Take Steps to Prevent Heating-Related Fires in Your Home

With the heating season well under way in southwest Ohio, if you haven’t already done it, now’s a good time to review home fire safety, especially as it pertains to home heating. A high percentage of residential fires every year are caused by, or related to, home heating.

According to a National Fire Protection Association report issued in October 2019, between 2013 and 2017 fire departments in this country responded to an average of 354,400 home structure fires each year. These fires resulted in an annual average of 2,620 civilian deaths; 11,220 fire injuries to civilians; and $6.9 billion in property damage. Some 14 percent of those fires – nearly 50,000 per year – were related to home heating.

Common heating systems most likely to be the culprit in residential fires are combustion furnaces, wood stoves and boilers. That’s why it’s crucially important to schedule annual professional maintenance on your home’s heating system. A trusted HVAC technician will carefully and comprehensively inspect your furnace, boiler, heat pump or baseboard system, making sure that each part is working properly. Special attention will be paid to electrical systems, gas lines, ignition components, burners and exhaust systems. If your heating system is old or defective, they may suggest upgrading to a safer system.

Other Tips for Fire Safety and Home Heating

Many homeowners use space heaters to provide supplemental heating in rooms or areas that the central heating system doesn’t adequately heat. Often this happens in finished basements of one-thermostat homes. When the thermostat on the main floor turns off the heating, the basement may still be cold. However, finished basements sometimes aren’t frequented as often as other parts of the house, so a space heater left on in that area may inadvertently run for a lengthy period without anyone checking on it.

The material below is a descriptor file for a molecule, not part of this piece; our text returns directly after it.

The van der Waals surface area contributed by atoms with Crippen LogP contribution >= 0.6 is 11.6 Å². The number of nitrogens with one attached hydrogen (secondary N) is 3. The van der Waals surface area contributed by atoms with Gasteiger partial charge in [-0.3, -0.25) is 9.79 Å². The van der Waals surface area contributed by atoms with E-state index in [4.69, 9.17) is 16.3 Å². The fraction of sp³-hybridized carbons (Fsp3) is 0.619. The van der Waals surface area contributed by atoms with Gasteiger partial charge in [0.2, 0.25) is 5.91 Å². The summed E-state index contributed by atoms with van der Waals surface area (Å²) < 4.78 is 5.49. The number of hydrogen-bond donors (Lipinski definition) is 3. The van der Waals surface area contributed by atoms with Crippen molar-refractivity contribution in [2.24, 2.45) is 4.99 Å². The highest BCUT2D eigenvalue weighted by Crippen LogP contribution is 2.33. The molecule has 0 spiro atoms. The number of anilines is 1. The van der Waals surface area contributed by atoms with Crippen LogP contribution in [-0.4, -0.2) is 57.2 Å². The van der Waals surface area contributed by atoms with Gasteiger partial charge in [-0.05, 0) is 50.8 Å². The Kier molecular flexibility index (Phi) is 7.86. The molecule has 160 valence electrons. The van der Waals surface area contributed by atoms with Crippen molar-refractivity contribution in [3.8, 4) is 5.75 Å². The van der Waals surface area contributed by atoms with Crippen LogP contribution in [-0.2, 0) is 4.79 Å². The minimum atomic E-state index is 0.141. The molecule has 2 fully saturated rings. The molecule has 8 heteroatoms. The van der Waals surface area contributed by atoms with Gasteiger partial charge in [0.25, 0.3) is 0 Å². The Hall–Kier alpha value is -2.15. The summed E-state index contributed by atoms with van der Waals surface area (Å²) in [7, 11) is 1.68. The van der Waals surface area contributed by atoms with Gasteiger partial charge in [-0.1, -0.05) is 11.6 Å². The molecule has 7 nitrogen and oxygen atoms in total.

Monitor the operation of space heaters wherever they’re used in the home, and don’t leave them on when a room or floor has been vacated. Don’t leave them in places where children or pets might accidentally knock them over or walk into the cord, and don’t set them near flammable objects. While many space heater brands have automatic shut-offs if they’re knocked over, you shouldn’t depend on that protection. Throw away space heaters with damaged cords or other defects.

If you use a fireplace or wood stove in your home, don’t forget to have it inspected annually, ideally before the heating season. Many older homes have fireplace liners that are cracked or have mortar that’s chipped off between sections. If this happens with your fireplace, hazardous fumes or flames might escape, endangering your home and family. Always make sure you throw away warm fireplace ashes away from your home or any other flammable structure or object.

These are some of the main tips to maximize fire safety related to heating systems in the home, but don’t forget that fires can happen as a result of other functions within the home as well. In fact, according to the aforementioned NFPA report, most home fires in the United States between 2013 and 2017 – some 49 percent – were related to cooking. Heating, with its 14 percent, placed a distance second.

HVAC Installation Should Not Be Left Up to Just Any Contractor

As a longtime homeowner, you can bet that at some point your old furnace, heat pump or AC will give up the ghost, forcing you to look for a replacement system. Don’t trust any company for that cooling or heating system installation. Not all of them take the time or effort to ensure that your new system is the right one for your particular home and budget. A poor installation job or a system that’s not sized correctly for your home likely will result in problems down the road, in poor energy efficiency, subpar performance and/or even safety issues.